University of Twente Student Theses


Suitable metrics for upper limb movement smoothness during stroke recovery

Scheltinga, B.L. (2019) Suitable metrics for upper limb movement smoothness during stroke recovery.

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Abstract:Worldwide, about 10.3 million people have a first-ever stroke each year. It is estimated that only 5-20% of the patients show complete function recovery after 6 months post stroke. Movements of stroke patients are characterized by slowness, spatial and temporal discontinuity (non-smoothness) and abnormal patterns of muscle activation. Although there are multiple hypotheses, the exact mechanism why there is a lack of smoothness is unknown. Studying movement quality, for instance change in smoothness, during stroke recovery is vital to better understand the recovery process after stroke. Till so far, different smoothness metrics were used in research with stroke patients. It is seen that choices for the used metric are not always well motivated and even invalid metrics were introduced. In the first part of this thesis, all metrics that assess smoothness of reaching movements of stroke patients are obtained. It was seen that 31 different metrics have been used. By critical inspection of the mathematical expression of the metrics, it was seen that some metrics were mathematically invalid as they were dependent on movement duration or movement velocity. Next, velocity profiles of reaching movements were simulated while different parameters such as peak velocity or movement duration were changed. With these simulations, was seen that 9 out of the 31 metrics seemed suitable for assessing movement smoothness. Among these suitable metrics are four dimensionless squared jerk metrics, two metrics that work in the frequency domain of the velocity profile, a metric that compares the executed movement velocity profile to a standard velocity profile by means of correlation and a metric that counts the number of peaks in the velocity profile. As the metrics will be used with stroke patients, it is relevant to see if these metrics can capture changes in smoothness over time during the recovery of stroke patients. With clinical and kinematic data from 40 stroke subjects, measured multiple weeks after the stroke onset, two different linear mixed models using smoothness metrics were made. With these models, it was shown that the dimensionless jerk metrics performed slightly better in these models compared to the frequency spectrum based metrics. Another important finding in this master thesis is the difference between velocity profiles of reach-to-grasp movements and pointing movements. It was seen that the reach-to-grasp movements clearly have asymmetrical velocity profiles and the minimum jerk model does not apply for these movements.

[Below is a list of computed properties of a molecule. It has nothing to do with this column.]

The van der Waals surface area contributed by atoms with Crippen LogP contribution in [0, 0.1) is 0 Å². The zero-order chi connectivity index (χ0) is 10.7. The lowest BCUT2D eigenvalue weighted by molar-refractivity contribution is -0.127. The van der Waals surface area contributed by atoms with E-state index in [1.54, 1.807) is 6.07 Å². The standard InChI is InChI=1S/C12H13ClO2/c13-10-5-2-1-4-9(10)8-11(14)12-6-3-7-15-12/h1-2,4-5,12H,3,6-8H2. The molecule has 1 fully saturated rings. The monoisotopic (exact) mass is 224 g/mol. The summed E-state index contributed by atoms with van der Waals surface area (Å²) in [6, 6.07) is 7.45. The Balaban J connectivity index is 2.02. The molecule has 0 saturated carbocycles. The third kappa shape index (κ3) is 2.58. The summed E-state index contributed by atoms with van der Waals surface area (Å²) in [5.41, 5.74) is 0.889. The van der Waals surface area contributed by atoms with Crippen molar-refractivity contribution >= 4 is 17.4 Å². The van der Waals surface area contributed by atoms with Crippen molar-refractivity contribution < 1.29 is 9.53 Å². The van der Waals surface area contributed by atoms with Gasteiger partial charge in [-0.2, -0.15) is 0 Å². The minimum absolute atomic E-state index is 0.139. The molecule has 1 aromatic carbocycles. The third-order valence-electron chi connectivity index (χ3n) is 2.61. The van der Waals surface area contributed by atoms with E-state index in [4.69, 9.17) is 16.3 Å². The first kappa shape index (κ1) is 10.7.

Item Type:Essay (Master)
Faculty:EEMCS: Electrical Engineering, Mathematics and Computer Science
Subject:01 general works
Programme:Biomedical Engineering MSc (66226)
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